Cassava (Manihot species) is a crop of the humid tropics that belongs to the family Euphorbiaceae. Cultivated forms belong to the species “Manihot esculenta Crantz” and “Manihot utilissima Pohl.” Africa produces about 50–80 million tonnes of cassava annually; this translates into an average of more than 300 calories per day for more than 200 million people. Cassava can grow on relatively marginal soils and erratic rainfall conditions in southeastern, Nigeria. It quickly adapts and integrates into the traditional farming system, is easy to cultivate and process and it is available all year round acting as a buffer against crop failure. These characteristics make this root crop a necessary component of the farming system in many areas of Africa south of the Sahara. Some of the principal recommended cultivated varieties in Nigeria include; TME 419, TMS 90257, TMS 91934, TMS 81/00110, TMS 82/00661, TMS 30001, TMS 30555, TMS 30572 and local cultivars—Nwugo, Nwaiwa, Ekpe and Okotorowa that are popular in southeastern Nigeria. Cassava is expected to play increased role in Africa’s struggle to attain food and nutrition security through increased production and utilization. This paper examines the ecophysiology, production principles, pest and disease management, uses and constraint hampering cassava production in southeast Nigeria.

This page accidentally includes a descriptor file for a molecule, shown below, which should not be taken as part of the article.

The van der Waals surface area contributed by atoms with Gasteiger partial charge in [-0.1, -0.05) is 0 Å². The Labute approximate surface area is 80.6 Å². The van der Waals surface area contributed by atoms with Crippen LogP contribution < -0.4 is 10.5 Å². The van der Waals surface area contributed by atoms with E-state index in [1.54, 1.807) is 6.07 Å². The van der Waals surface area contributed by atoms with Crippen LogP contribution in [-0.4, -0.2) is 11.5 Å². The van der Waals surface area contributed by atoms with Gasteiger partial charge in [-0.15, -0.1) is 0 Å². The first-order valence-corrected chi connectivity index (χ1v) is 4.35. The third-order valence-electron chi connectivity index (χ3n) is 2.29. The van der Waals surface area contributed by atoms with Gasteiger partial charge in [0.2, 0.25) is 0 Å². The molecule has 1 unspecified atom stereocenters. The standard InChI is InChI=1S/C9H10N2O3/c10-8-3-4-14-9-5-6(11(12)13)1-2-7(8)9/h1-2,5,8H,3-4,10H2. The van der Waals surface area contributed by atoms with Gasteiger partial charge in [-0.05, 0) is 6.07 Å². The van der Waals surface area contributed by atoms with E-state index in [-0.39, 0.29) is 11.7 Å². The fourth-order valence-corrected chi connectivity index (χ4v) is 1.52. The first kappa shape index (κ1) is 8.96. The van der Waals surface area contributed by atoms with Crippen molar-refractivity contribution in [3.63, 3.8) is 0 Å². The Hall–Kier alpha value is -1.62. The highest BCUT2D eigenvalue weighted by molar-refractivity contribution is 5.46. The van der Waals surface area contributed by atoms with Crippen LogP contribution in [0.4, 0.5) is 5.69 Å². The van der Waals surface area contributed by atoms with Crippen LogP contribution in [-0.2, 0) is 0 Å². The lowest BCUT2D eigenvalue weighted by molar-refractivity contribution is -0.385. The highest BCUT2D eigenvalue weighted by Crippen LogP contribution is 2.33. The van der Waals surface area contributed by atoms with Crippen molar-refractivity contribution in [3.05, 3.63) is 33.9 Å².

Part of the book: Cassava